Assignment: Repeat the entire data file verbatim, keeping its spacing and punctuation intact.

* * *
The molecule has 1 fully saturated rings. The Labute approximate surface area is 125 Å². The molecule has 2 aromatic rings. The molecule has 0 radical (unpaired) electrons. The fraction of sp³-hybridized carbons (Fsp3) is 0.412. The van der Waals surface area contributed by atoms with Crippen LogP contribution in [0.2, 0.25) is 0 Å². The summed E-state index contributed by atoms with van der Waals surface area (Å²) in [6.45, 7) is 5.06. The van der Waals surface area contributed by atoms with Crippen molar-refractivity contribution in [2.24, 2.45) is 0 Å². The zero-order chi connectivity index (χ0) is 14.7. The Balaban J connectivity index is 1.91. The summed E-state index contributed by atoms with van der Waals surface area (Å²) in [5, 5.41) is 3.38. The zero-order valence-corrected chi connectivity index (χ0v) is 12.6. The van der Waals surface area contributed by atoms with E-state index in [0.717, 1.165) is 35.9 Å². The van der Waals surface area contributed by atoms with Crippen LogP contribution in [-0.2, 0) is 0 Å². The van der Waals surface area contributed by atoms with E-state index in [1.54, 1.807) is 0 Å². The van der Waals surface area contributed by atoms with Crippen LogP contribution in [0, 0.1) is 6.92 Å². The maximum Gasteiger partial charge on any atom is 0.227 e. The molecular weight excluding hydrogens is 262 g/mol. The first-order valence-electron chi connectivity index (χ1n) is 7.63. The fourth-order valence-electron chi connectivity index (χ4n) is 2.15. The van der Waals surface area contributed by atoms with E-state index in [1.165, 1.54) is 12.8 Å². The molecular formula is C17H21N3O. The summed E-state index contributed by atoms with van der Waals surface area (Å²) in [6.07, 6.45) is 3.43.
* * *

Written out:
The molecule has 1 fully saturated rings. The Labute approximate surface area is 125 Å². The molecule has 2 aromatic rings. The molecule has 0 radical (unpaired) electrons. The fraction of sp³-hybridized carbons (Fsp3) is 0.412. The van der Waals surface area contributed by atoms with Crippen LogP contribution in [0.2, 0.25) is 0 Å². The summed E-state index contributed by atoms with van der Waals surface area (Å²) in [6.45, 7) is 5.06. The van der Waals surface area contributed by atoms with Crippen molar-refractivity contribution in [2.24, 2.45) is 0 Å². The zero-order chi connectivity index (χ0) is 14.7. The Balaban J connectivity index is 1.91. The summed E-state index contributed by atoms with van der Waals surface area (Å²) in [5, 5.41) is 3.38. The zero-order valence-corrected chi connectivity index (χ0v) is 12.6. The van der Waals surface area contributed by atoms with E-state index in [0.717, 1.165) is 35.9 Å². The van der Waals surface area contributed by atoms with Crippen LogP contribution in [-0.2, 0) is 0 Å². The van der Waals surface area contributed by atoms with E-state index in [1.54, 1.807) is 0 Å². The van der Waals surface area contributed by atoms with Crippen LogP contribution in [0, 0.1) is 6.92 Å². The maximum Gasteiger partial charge on any atom is 0.227 e. The molecular weight excluding hydrogens is 262 g/mol. The first-order valence-electron chi connectivity index (χ1n) is 7.63. The fourth-order valence-electron chi connectivity index (χ4n) is 2.15. The van der Waals surface area contributed by atoms with E-state index in [1.165, 1.54) is 12.8 Å². The molecular formula is C17H21N3O. The summed E-state index contributed by atoms with van der Waals surface area (Å²) in [6.07, 6.45) is 3.43.